April 20, 2009 – News flash: The market for chip tools is still awful. But for those seeking hope, the heavy declines in orders for tools seems to have abated, what may be the first step in a long road back to an industry turnaround.
Makers of semiconductor manufacturing tools based in North America reported $278.9M in bookings in March, about 8% higher than in February, though still down ~76% from a year ago, as has been the trend lately. Billings dropped off significantly to $455.3M, down -13% sequentially, and now down -66% from March 2008. Both are based on three-month averages. Final February numbers were revised down by about 2% in bookings (~$5M) and nearly 4% in sales (almost $21M).
For the opening quarter of 2009, bookings total $814.5M, down -63% from 4Q08 and down -77% from 1Q08 — which was, it now appears, the peak of the market. Sales in 1Q were down -33% sequentially, and -60% from the same period a year ago, again invoking memories of early 2002 post-crash woes.
The swing to the positive for M-M tool orders growth, just the third month of growth in the past year, is a good sign — tool demand has hovered around the same ~$250M-$270M mark for the past three quarters, perhaps suggesting a whiff of a trough having finally been reached (though those levels are also unprecedented, going back to the beginning of when the data was first tracked in 1991). The book-to-bill ratio (B:B) of 0.61 ($61 in orders for every $100 in sales) is a decent improvement from the prior two months of 0.47 and 0.49, but that merely indicates the airplug in the supply chain first caused by plummeting orders has extended through to the sales end. “Semiconductor equipment bookings remain at levels below that needed to support a healthy supply chain,” noted SEMI president/CEO Stanley Myers, in a statement.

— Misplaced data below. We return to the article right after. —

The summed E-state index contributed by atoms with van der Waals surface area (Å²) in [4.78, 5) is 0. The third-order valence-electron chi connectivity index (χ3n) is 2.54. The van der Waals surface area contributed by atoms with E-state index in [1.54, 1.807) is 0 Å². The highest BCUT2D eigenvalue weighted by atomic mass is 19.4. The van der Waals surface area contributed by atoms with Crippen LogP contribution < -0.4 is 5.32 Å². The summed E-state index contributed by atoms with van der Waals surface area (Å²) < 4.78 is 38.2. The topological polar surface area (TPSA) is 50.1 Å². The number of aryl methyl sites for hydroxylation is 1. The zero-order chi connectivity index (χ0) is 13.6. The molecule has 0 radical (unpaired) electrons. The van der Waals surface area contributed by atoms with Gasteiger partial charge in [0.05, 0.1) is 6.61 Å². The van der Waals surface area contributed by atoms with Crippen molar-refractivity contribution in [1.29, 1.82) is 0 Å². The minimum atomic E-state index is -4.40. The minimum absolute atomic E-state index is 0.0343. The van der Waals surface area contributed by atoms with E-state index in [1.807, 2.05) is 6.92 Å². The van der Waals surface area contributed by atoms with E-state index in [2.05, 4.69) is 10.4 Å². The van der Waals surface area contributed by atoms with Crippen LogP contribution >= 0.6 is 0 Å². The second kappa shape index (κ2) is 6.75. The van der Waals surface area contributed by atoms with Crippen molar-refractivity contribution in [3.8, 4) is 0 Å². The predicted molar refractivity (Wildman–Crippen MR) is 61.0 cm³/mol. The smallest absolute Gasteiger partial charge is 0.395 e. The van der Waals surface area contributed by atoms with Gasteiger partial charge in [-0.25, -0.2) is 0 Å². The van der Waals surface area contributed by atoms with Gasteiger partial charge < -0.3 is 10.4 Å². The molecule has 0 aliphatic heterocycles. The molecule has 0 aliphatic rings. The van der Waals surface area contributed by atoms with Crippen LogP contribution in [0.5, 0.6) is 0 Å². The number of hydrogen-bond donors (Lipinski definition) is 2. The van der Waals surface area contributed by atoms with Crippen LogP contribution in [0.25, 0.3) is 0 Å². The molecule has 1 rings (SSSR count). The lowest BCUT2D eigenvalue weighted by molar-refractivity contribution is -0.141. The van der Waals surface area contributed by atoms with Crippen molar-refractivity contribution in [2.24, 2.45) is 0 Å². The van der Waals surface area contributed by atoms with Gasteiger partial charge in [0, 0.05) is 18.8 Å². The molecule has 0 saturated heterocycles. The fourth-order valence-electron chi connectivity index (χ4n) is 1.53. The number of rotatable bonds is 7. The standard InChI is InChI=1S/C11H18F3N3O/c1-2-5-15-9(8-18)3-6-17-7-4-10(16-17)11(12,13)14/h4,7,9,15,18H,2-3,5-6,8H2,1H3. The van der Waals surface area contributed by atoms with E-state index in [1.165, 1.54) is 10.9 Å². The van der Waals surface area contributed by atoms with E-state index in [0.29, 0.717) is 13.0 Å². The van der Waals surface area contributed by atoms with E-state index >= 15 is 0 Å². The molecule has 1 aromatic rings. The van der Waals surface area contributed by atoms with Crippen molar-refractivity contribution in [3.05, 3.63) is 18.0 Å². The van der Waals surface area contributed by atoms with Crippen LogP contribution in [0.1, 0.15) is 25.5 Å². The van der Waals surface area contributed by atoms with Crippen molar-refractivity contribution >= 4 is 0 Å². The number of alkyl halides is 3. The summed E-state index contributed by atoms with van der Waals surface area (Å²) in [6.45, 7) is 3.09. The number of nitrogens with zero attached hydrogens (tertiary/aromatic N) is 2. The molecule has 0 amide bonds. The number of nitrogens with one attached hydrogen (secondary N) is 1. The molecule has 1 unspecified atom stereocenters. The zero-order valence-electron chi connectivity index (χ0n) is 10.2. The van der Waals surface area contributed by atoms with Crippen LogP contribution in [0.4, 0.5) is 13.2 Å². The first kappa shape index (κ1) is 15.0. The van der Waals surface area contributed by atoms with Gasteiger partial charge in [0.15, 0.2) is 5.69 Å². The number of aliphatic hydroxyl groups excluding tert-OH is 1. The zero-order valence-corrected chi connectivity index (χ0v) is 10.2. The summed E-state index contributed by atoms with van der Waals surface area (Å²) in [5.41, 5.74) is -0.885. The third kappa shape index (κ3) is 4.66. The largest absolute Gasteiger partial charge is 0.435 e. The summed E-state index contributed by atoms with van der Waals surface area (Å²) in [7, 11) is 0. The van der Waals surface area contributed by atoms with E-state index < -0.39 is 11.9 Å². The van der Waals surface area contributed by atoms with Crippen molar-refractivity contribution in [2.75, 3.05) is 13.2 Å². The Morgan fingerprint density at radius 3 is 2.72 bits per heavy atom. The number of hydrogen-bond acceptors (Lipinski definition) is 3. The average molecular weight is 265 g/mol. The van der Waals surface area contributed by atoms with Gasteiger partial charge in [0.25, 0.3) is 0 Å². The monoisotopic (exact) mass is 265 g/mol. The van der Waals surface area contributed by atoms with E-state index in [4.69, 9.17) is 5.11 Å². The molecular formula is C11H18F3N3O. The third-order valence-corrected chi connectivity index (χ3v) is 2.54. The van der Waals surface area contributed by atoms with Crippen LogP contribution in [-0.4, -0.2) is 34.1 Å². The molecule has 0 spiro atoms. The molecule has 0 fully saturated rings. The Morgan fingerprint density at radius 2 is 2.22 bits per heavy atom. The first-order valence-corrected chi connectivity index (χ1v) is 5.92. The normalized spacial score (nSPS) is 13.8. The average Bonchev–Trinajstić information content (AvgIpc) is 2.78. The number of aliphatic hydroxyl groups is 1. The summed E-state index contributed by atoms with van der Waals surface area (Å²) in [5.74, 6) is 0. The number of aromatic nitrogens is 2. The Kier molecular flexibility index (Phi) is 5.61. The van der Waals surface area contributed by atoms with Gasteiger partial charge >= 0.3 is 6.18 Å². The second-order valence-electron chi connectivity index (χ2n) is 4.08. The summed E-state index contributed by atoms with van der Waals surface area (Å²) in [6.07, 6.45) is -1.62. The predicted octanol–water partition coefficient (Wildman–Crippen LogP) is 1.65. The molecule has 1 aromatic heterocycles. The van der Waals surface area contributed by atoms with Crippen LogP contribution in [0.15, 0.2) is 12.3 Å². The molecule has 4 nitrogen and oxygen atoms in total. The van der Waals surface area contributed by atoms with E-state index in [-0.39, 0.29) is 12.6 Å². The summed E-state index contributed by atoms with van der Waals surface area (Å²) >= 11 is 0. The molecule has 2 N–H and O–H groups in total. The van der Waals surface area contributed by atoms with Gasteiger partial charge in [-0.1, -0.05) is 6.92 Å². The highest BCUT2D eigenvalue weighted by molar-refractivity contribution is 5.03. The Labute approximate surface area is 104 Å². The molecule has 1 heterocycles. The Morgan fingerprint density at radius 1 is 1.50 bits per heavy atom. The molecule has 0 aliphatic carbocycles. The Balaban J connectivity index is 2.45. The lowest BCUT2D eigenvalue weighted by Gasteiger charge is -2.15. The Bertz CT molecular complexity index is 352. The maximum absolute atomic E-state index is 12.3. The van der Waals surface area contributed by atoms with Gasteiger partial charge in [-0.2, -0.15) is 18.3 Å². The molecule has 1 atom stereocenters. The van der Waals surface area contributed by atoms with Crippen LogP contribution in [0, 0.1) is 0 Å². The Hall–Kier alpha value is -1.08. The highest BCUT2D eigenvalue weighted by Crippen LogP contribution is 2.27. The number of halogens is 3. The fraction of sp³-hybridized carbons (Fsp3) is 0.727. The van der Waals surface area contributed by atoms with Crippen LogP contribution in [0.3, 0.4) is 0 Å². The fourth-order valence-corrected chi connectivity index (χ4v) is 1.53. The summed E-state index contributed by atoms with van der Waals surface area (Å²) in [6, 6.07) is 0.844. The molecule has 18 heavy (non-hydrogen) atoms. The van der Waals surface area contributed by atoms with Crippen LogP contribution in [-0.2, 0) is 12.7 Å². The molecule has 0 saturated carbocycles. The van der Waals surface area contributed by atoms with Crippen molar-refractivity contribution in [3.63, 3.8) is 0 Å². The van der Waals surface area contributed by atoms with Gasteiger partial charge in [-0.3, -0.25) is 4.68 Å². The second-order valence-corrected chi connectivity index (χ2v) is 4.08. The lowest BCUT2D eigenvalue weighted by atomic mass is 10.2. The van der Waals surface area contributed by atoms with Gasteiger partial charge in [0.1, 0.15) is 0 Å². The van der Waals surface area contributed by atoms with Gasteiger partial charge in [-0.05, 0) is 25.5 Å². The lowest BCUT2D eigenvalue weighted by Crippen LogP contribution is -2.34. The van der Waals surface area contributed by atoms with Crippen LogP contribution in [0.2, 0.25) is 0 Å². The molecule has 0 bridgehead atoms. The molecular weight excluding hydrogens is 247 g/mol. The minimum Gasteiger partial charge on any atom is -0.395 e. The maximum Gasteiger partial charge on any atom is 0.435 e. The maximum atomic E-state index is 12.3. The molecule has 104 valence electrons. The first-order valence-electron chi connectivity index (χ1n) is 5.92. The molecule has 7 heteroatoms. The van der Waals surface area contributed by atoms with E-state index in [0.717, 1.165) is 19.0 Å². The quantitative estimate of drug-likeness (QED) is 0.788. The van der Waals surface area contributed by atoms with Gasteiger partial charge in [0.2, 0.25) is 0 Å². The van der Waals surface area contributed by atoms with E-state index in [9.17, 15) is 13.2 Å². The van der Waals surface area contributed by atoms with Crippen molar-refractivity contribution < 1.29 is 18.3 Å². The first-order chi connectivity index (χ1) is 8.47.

Then again, how many months in a row of calling a bottom does it take before it finally happens?